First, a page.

239 54869 oracle oracle VKTM UNKNOWN oel7.localdomain 0 oracle@oel7.localdomain (VKTM) oracle@oel7.localdomain (VKTM) B
3 4943 oracle oracle GEN0 UNKNOWN oel7.localdomain 0 oracle@oel7.localdomain (GEN0) oracle@oel7.localdomain (GEN0) B
240 44338 oracle oracle MMAN UNKNOWN oel7.localdomain 0 oracle@oel7.localdomain (MMAN) oracle@oel7.localdomain (MMAN) B
11 41222 oracle oracle SMON UNKNOWN oel7.localdomain 0 oracle@oel7.localdomain (SMON) oracle@oel7.localdomain (SMON) B
241 48205 oracle oracle GEN1 UNKNOWN oel7.localdomain 0 oracle@oel7.localdomain (GEN1) oracle@oel7.localdomain (GEN1) B
5 28558 oracle oracle SCMN UNKNOWN oel7.localdomain 0 oracle@oel7.localdomain (SCMN) oracle@oel7.localdomain (SCMN) B
242 36406 oracle oracle DIAG UNKNOWN oel7.localdomain 0 oracle@oel7.localdomain (DIAG) oracle@oel7.localdomain (DIAG) B
6 51574 oracle oracle OFSD UNKNOWN oel7.localdomain 0 oracle@oel7.localdomain (OFSD) oracle@oel7.localdomain (OFSD) B
243 48466 oracle oracle SCMN UNKNOWN oel7.localdomain 0 oracle@oel7.localdomain (SCMN) oracle@oel7.localdomain (SCMN) B
7 16054 oracle oracle DBRM UNKNOWN oel7.localdomain 0 oracle@oel7.localdomain (DBRM) oracle@oel7.localdomain (DBRM) B
244 13590 oracle oracle VKRM UNKNOWN oel7.localdomain 0 oracle@oel7.localdomain (VKRM) oracle@oel7.localdomain (VKRM) B
8 58188 oracle oracle SVCB UNKNOWN oel7.localdomain 0 oracle@oel7.localdomain (SVCB) oracle@oel7.localdomain (SVCB) B
245 790 oracle oracle PMAN UNKNOWN oel7.localdomain 0 oracle@oel7.localdomain (PMAN) oracle@oel7.localdomain (PMAN) B
9 16947 oracle oracle DIA0 UNKNOWN oel7.localdomain 0 oracle@oel7.localdomain (DIA0) oracle@oel7.localdomain (DIA0) B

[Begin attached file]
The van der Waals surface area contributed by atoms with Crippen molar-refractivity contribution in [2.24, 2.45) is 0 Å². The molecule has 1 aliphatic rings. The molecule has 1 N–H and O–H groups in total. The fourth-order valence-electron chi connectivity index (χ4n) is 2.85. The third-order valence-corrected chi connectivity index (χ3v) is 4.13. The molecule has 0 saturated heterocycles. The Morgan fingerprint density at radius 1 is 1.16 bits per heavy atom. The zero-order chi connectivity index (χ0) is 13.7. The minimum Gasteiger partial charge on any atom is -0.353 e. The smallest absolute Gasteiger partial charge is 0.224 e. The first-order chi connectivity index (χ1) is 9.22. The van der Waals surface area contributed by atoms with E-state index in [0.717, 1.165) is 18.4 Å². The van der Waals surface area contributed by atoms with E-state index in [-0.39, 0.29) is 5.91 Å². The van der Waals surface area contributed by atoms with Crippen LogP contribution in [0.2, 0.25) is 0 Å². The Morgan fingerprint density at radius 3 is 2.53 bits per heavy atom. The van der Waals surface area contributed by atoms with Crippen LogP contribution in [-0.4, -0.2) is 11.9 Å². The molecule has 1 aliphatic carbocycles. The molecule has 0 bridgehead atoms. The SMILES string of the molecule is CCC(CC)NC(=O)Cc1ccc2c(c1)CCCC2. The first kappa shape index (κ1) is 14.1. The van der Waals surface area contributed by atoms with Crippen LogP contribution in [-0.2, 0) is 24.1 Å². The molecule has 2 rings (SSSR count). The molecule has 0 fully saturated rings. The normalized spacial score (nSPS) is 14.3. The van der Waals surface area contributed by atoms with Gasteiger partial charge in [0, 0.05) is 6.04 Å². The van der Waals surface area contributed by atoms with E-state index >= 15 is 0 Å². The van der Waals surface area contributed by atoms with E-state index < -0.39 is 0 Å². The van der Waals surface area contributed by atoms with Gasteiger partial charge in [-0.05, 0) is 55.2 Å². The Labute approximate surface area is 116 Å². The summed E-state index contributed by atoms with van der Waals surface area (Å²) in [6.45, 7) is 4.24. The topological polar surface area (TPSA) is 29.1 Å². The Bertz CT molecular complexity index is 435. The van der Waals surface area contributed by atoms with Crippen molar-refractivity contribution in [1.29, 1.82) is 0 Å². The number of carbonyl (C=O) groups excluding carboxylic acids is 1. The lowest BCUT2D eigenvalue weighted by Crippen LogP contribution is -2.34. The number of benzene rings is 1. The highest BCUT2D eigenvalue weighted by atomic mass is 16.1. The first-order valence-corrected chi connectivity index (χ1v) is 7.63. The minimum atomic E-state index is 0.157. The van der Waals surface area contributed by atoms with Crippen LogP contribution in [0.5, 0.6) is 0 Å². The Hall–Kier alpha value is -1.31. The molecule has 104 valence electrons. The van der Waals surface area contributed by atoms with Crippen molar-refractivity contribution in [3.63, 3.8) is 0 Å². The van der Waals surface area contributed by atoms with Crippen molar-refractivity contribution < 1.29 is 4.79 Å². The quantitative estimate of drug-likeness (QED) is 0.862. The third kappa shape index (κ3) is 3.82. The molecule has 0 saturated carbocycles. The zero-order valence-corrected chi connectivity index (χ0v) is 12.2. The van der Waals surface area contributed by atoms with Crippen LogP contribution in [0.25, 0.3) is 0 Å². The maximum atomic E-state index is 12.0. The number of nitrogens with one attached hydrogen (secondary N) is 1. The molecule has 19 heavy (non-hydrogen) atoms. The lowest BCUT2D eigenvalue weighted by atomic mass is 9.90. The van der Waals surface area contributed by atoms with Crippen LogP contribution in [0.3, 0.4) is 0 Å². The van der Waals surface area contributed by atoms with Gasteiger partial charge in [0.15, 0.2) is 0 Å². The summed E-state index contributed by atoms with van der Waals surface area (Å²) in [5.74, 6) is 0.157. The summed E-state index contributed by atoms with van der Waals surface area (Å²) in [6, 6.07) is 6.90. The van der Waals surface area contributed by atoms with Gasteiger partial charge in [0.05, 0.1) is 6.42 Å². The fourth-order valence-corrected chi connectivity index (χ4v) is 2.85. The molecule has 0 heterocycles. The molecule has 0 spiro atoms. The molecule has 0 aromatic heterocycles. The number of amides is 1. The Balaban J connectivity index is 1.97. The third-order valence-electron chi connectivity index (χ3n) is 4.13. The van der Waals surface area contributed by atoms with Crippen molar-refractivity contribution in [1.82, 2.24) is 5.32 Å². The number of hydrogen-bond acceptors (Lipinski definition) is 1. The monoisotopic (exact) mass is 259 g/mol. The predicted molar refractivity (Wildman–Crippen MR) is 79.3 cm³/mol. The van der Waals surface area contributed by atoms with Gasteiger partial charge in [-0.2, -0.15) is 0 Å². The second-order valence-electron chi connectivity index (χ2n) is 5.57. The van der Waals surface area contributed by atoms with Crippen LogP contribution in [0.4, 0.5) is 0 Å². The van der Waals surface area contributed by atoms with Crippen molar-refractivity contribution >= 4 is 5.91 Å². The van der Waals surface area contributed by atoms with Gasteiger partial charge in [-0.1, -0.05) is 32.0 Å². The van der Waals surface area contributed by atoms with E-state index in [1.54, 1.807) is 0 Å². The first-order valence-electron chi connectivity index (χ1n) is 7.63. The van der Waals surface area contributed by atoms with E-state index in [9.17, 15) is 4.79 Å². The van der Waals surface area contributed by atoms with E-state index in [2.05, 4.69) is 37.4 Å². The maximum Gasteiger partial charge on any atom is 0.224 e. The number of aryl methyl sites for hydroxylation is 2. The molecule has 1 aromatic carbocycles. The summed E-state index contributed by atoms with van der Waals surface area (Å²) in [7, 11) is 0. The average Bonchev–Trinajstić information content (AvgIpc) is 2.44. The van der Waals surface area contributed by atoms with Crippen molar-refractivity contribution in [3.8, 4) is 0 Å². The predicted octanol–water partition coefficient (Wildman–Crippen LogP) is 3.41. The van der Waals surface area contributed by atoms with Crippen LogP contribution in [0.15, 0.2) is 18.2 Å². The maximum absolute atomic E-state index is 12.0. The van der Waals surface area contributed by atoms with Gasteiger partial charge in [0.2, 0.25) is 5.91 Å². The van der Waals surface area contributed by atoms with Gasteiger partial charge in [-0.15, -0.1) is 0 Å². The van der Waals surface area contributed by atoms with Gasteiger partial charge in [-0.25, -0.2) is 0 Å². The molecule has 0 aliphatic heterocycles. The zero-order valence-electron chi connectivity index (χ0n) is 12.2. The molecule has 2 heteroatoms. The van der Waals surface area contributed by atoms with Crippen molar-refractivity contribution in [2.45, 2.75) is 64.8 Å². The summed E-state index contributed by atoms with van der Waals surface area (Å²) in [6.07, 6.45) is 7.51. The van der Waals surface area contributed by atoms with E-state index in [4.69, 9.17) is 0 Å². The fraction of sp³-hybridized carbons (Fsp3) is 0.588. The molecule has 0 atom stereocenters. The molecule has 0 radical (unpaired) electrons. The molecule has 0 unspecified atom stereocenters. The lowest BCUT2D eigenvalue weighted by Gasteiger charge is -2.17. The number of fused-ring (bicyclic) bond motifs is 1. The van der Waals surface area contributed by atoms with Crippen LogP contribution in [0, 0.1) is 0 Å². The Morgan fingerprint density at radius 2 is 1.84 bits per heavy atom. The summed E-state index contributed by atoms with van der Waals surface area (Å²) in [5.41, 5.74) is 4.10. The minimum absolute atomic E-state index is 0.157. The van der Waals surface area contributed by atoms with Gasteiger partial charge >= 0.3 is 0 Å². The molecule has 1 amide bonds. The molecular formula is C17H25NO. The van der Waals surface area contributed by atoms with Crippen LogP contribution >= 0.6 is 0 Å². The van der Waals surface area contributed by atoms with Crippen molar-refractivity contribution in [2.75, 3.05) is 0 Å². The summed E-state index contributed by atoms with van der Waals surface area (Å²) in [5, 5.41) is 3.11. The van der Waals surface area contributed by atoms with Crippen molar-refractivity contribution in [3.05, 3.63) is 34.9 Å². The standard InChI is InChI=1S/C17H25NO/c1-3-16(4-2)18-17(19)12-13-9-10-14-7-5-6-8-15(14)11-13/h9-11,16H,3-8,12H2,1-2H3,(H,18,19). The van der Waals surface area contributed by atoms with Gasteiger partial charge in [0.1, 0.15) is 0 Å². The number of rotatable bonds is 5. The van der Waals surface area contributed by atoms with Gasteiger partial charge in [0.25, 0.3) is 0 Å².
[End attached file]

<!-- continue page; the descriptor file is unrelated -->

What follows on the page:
246 22744 oracle oracle DBW0 UNKNOWN oel7.localdomain 0 oracle@oel7.localdomain (DBW0) oracle@oel7.localdomain (DBW0) B
10 27816 oracle oracle LGWR UNKNOWN oel7.localdomain 0 oracle@oel7.localdomain (LGWR) oracle@oel7.localdomain (LGWR) B
247 49432 oracle oracle CKPT UNKNOWN oel7.localdomain 0 oracle@oel7.localdomain (CKPT) oracle@oel7.localdomain (CKPT) B
4 21723 oracle oracle LG00 UNKNOWN oel7.localdomain 0 oracle@oel7.localdomain (LG00) oracle@oel7.localdomain (LG00) B
248 18011 oracle oracle LG01 UNKNOWN oel7.localdomain 0 oracle@oel7.localdomain (LG01) oracle@oel7.localdomain (LG01) B
12 26869 oracle oracle SMCO UNKNOWN oel7.localdomain 0 oracle@oel7.localdomain (SMCO) oracle@oel7.localdomain (SMCO) B
249 32114 oracle oracle RECO UNKNOWN oel7.localdomain 0 oracle@oel7.localdomain (RECO) oracle@oel7.localdomain (RECO) B
34 9377 oracle pxf UNKNOWN Peters-MacBook-Pro.local 55071 oracle@oel7.localdomain sqlplus@Peters-MacBook-Pro.local (TNS V1-V3) F
250 2896 oracle oracle LREG UNKNOWN oel7.localdomain 0 oracle@oel7.localdomain (LREG) oracle@oel7.localdomain (LREG) B
35 1177 oracle oracle UNKNOWN oel7.localdomain 0 oracle@oel7.localdomain (TNS V1-V3) sqlplus@oel7.localdomain (TNS V1-V3) F
251 18917 oracle oracle PXMN UNKNOWN oel7.localdomain 0 oracle@oel7.localdomain (PXMN) oracle@oel7.localdomain (PXMN) B
17 31463 oracle oracle MMNL UNKNOWN oel7.localdomain 0 oracle@oel7.localdomain (MMNL) oracle@oel7.localdomain (MMNL) B
252 16226 oracle oracle MMON UNKNOWN oel7.localdomain 0 oracle@oel7.localdomain (MMON) oracle@oel7.localdomain (MMON) B
18 26484 oracle oracle TMON UNKNOWN oel7.localdomain 0 oracle@oel7.localdomain (TMON) oracle@oel7.localdomain (TMON) B
262 58041 oracle oracle QM02 UNKNOWN oel7.localdomain 0 oracle@oel7.localdomain (QM02) oracle@oel7.localdomain (QM02) B
19 37134 oracle oracle TT00 UNKNOWN oel7.localdomain 0 oracle@oel7.localdomain (TT00) oracle@oel7.localdomain (TT00) B
255 63272 oracle oracle TT01 UNKNOWN oel7.localdomain 0 oracle@oel7.localdomain (TT01) oracle@oel7.localdomain (TT01) B